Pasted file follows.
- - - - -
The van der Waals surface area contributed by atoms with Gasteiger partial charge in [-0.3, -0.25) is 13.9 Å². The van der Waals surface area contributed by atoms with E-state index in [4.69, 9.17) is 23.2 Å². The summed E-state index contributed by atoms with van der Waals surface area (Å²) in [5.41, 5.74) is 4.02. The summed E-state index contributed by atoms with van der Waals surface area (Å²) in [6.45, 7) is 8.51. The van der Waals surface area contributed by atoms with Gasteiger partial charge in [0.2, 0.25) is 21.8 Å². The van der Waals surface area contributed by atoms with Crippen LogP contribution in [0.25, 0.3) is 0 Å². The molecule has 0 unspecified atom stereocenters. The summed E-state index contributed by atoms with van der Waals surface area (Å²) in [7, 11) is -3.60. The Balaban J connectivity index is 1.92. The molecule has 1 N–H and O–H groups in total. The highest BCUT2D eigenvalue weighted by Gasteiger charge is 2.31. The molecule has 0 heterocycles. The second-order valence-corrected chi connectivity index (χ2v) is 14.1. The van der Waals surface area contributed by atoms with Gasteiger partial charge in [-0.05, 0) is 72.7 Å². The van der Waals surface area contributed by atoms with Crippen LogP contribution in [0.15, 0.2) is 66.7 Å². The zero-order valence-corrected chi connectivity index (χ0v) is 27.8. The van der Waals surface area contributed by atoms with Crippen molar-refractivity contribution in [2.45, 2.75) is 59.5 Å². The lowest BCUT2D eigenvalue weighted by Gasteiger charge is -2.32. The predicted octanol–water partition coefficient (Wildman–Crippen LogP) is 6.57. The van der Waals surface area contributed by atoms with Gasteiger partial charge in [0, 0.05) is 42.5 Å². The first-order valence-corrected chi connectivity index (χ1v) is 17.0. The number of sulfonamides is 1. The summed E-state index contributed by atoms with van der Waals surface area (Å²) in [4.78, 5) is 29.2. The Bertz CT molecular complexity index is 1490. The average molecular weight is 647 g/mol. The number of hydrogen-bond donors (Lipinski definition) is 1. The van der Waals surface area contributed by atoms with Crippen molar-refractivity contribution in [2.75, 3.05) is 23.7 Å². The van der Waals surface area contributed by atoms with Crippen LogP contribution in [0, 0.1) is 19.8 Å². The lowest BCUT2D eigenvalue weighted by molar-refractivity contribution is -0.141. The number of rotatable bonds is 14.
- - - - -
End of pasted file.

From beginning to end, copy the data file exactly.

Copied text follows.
The van der Waals surface area contributed by atoms with Gasteiger partial charge in [-0.3, -0.25) is 13.9 Å². The van der Waals surface area contributed by atoms with E-state index in [4.69, 9.17) is 23.2 Å². The summed E-state index contributed by atoms with van der Waals surface area (Å²) in [5.41, 5.74) is 4.02. The summed E-state index contributed by atoms with van der Waals surface area (Å²) in [6.45, 7) is 8.51. The van der Waals surface area contributed by atoms with Gasteiger partial charge in [0.2, 0.25) is 21.8 Å². The van der Waals surface area contributed by atoms with Crippen LogP contribution in [0.25, 0.3) is 0 Å². The molecule has 0 unspecified atom stereocenters. The summed E-state index contributed by atoms with van der Waals surface area (Å²) in [7, 11) is -3.60. The Balaban J connectivity index is 1.92. The molecule has 1 N–H and O–H groups in total. The highest BCUT2D eigenvalue weighted by Gasteiger charge is 2.31. The molecule has 0 heterocycles. The second-order valence-corrected chi connectivity index (χ2v) is 14.1. The van der Waals surface area contributed by atoms with Gasteiger partial charge in [-0.05, 0) is 72.7 Å². The van der Waals surface area contributed by atoms with Crippen LogP contribution in [0.15, 0.2) is 66.7 Å². The zero-order valence-corrected chi connectivity index (χ0v) is 27.8. The van der Waals surface area contributed by atoms with Crippen molar-refractivity contribution in [2.45, 2.75) is 59.5 Å². The lowest BCUT2D eigenvalue weighted by Gasteiger charge is -2.32. The predicted octanol–water partition coefficient (Wildman–Crippen LogP) is 6.57. The van der Waals surface area contributed by atoms with Gasteiger partial charge in [0, 0.05) is 42.5 Å². The first-order valence-corrected chi connectivity index (χ1v) is 17.0. The number of sulfonamides is 1. The summed E-state index contributed by atoms with van der Waals surface area (Å²) in [4.78, 5) is 29.2. The Bertz CT molecular complexity index is 1490. The average molecular weight is 647 g/mol. The number of hydrogen-bond donors (Lipinski definition) is 1. The van der Waals surface area contributed by atoms with Crippen molar-refractivity contribution in [2.75, 3.05) is 23.7 Å². The van der Waals surface area contributed by atoms with Crippen LogP contribution in [0, 0.1) is 19.8 Å². The lowest BCUT2D eigenvalue weighted by molar-refractivity contribution is -0.141. The number of rotatable bonds is 14.